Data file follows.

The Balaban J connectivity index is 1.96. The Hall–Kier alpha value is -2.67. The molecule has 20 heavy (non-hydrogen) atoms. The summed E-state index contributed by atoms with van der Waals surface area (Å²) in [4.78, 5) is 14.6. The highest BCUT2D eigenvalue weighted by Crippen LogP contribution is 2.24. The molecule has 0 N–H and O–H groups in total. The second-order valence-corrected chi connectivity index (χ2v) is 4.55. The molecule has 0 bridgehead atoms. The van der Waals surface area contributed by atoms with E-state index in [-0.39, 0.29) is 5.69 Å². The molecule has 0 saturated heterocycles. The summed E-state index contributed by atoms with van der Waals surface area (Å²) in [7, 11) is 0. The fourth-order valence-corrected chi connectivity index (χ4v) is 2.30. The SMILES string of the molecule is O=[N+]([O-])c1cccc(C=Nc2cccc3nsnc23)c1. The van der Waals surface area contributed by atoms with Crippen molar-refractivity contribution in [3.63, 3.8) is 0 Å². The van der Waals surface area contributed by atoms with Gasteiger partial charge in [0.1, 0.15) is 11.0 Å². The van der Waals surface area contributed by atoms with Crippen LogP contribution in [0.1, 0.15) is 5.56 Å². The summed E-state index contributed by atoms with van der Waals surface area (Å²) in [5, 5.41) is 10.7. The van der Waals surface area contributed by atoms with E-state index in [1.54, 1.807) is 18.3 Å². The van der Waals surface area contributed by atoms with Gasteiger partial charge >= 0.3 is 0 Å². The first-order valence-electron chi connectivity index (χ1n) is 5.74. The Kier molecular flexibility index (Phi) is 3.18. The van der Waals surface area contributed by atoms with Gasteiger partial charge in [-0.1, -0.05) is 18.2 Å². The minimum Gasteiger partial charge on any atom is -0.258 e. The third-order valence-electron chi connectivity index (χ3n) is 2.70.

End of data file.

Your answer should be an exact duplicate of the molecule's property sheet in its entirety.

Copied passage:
The Balaban J connectivity index is 1.96. The Hall–Kier alpha value is -2.67. The molecule has 20 heavy (non-hydrogen) atoms. The summed E-state index contributed by atoms with van der Waals surface area (Å²) in [4.78, 5) is 14.6. The highest BCUT2D eigenvalue weighted by Crippen LogP contribution is 2.24. The molecule has 0 N–H and O–H groups in total. The second-order valence-corrected chi connectivity index (χ2v) is 4.55. The molecule has 0 bridgehead atoms. The van der Waals surface area contributed by atoms with E-state index in [-0.39, 0.29) is 5.69 Å². The molecule has 0 saturated heterocycles. The summed E-state index contributed by atoms with van der Waals surface area (Å²) in [7, 11) is 0. The fourth-order valence-corrected chi connectivity index (χ4v) is 2.30. The SMILES string of the molecule is O=[N+]([O-])c1cccc(C=Nc2cccc3nsnc23)c1. The van der Waals surface area contributed by atoms with Crippen molar-refractivity contribution in [3.63, 3.8) is 0 Å². The van der Waals surface area contributed by atoms with Gasteiger partial charge in [0.1, 0.15) is 11.0 Å². The van der Waals surface area contributed by atoms with Crippen LogP contribution in [0.1, 0.15) is 5.56 Å². The summed E-state index contributed by atoms with van der Waals surface area (Å²) in [5, 5.41) is 10.7. The van der Waals surface area contributed by atoms with E-state index in [1.54, 1.807) is 18.3 Å². The van der Waals surface area contributed by atoms with Gasteiger partial charge >= 0.3 is 0 Å². The first-order valence-electron chi connectivity index (χ1n) is 5.74. The Kier molecular flexibility index (Phi) is 3.18. The van der Waals surface area contributed by atoms with Gasteiger partial charge in [-0.1, -0.05) is 18.2 Å². The minimum Gasteiger partial charge on any atom is -0.258 e. The third-order valence-electron chi connectivity index (χ3n) is 2.70.